Sources: OECD Productivity Statistics (database), http://dx.doi.org/10.1787/pdtvy-data-en, and OECD National Accounts Statistics (database), http://dx.doi.org/10.1787/na-data-en, March 2019.

 StatLink http://dx.doi.org/10.1787/888933968155

Wage growth has recovered in many countries but remains below pre-crisis rates in most countries

The sharp increase in unemployment rates at the height of the crisis was followed by a significant slowdown in wage growth in many countries (OECD, 2018b). While unemployment rates are now below, or close to, pre-crisis levels in many countries – with record lows in some - wage growth remains sluggish. Growth in real wages, adjusted for inflation (using the consumer price index), has improved almost across the board in recent years compared with the early recovery period, but remains below pre-crisis rates in two thirds of OECD countries (Figure 1.12). In many countries, e.g. Ireland, Portugal, and the United Kingdom, recent growth in real wages has come on the back of declines in purchasing power in the years following the crisis. However, in many other countries, real wages have barely increased (e.g. Finland, the Netherlands) or even declined (e.g. Canada, Belgium) in recent years.

Figure 1.12. Growth in real wages before and after the crisis
Compensation per hour worked (employees), total economy, CPI all items-deflated, percentage change at annual rate
Figure 1.12. Growth in real wages before and after the crisis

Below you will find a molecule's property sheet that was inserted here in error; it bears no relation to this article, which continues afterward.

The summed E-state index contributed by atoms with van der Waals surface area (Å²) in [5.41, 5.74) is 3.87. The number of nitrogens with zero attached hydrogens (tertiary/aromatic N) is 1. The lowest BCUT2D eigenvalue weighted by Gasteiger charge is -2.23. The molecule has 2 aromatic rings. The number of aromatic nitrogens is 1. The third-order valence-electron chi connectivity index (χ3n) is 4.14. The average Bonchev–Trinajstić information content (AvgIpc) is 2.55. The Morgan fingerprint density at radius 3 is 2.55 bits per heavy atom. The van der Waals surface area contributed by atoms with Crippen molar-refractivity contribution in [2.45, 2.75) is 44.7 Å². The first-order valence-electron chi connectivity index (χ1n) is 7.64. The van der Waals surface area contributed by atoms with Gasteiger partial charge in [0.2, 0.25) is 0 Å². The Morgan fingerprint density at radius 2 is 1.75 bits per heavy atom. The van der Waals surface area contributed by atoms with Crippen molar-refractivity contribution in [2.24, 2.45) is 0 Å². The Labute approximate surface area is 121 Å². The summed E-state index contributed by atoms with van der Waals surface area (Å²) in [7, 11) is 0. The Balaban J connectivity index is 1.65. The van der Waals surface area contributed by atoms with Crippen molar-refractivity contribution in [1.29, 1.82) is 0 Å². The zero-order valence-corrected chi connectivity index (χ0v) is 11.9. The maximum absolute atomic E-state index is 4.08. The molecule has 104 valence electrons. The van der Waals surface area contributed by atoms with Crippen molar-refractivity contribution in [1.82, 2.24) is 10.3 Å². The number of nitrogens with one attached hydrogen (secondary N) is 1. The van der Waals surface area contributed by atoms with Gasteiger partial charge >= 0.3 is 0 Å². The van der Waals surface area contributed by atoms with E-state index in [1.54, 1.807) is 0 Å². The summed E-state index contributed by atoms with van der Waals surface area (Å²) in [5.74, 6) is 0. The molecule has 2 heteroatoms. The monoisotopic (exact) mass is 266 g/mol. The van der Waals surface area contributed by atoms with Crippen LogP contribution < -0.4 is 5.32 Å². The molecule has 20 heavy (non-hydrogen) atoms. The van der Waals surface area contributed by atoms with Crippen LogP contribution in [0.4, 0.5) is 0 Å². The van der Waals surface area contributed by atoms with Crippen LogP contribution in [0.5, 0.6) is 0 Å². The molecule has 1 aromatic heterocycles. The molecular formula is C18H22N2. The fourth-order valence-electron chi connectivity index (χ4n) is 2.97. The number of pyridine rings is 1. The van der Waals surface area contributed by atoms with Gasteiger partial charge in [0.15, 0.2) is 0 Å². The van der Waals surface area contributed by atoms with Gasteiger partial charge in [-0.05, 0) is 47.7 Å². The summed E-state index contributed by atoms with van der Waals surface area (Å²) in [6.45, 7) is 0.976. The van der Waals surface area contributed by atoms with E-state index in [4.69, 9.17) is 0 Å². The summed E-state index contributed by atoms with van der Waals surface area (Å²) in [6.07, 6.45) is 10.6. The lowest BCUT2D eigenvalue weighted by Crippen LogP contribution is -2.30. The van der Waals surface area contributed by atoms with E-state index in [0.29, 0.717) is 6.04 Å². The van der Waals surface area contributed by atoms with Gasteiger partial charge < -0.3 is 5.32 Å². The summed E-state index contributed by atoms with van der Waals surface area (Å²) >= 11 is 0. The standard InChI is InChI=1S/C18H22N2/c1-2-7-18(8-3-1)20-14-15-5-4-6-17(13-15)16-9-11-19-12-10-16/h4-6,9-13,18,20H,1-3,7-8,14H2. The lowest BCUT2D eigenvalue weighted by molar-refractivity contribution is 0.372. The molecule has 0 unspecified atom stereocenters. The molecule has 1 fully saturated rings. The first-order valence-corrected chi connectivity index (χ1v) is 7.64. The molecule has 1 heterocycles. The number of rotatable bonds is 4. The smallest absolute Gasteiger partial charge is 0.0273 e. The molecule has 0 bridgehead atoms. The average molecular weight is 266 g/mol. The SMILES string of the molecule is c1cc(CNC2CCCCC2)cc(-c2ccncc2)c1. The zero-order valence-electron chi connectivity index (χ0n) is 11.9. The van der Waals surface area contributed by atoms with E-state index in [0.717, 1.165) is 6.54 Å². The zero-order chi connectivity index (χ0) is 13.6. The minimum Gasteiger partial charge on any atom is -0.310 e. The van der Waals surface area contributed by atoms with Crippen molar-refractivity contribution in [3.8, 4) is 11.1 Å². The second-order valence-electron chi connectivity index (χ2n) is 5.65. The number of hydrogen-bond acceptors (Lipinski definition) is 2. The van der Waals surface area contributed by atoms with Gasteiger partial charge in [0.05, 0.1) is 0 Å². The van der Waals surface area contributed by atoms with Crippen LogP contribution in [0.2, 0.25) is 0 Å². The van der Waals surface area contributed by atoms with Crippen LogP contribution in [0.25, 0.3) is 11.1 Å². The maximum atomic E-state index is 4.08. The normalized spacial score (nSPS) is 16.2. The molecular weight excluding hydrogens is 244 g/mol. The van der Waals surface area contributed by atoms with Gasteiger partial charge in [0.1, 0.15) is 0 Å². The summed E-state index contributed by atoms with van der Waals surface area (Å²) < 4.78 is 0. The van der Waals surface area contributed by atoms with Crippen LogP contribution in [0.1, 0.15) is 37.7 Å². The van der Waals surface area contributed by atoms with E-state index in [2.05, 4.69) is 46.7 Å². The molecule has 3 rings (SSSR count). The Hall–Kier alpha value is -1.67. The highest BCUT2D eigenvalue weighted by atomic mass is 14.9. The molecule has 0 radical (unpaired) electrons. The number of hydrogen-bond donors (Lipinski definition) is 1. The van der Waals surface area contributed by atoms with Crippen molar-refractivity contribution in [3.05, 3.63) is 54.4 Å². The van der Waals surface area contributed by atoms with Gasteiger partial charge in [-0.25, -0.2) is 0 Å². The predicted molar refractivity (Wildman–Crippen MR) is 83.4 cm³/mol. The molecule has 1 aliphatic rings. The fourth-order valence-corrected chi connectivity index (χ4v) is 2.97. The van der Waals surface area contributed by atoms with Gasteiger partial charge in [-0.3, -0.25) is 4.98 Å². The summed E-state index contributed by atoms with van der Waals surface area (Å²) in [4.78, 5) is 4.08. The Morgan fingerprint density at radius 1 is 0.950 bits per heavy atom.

Note: Data for Korea refer to real average compensation per employee.

Sources: OECD Productivity Statistics (database), http://dx.doi.org/10.1787/pdtvy-data-en, OECD National Accounts Statistics (database), http://dx.doi.org/10.1787/na-data-en, and OECD Main Economic Indicators (database), https://doi.org/10.1787/data-00052-en, March 2019.

 StatLink http://dx.doi.org/10.1787/888933968174

Sluggish wage growth is in part a function of slowing productivity growth (OECD, 2018b), but in many countries there are signs that the post-crisis decoupling of wage and productivity growth is beginning to unwind (Figure 1.13) (OECD, 2017; OECD, 2018a), in particular in those economies where employment rates are high.

Figure 1.13. Growth in labour productivity and average labour compensation per hour, total economy
Percentage change at annual rate
Figure 1.13. Growth in labour productivity and average labour compensation per hour, total economy

Notes: The 2014-2018 period corresponds to 2014-2018 or latest available year. For Korea, labour productivity refers to gross value added volume per person employed and labour compensation refers to average real compensation per employee.

Sources: OECD Productivity Statistics (database), http://dx.doi.org/10.1787/pdtvy-data-en, OECD National Accounts Statistics (database), http://dx.doi.org/10.1787/na-data-en, and OECD Main Economic Indicators (database), https://doi.org/10.1787/data-00052-en, March 2019.

 StatLink http://dx.doi.org/10.1787/888933968193

Recent increases in wages may in turn help to boost productivity growth. In some economies, such as Canada, the United Kingdom and the United States, slack in the labour market appears to have allowed firms to defer investment decisions (Figure 1.14) and instead meet increased demand through higher (including temporary) labour utilisation, especially with labour costs lagging investment costs (Figure 1.15). With labour costs beginning to rise in many countries, however, firms may begin to reconsider investment decisions, but political uncertainties, trade tensions and the erosion of business and consumer confidence (OECD, 2019a), may continue to weigh down on the recovery in investment (Figure 1.14) and productivity growth.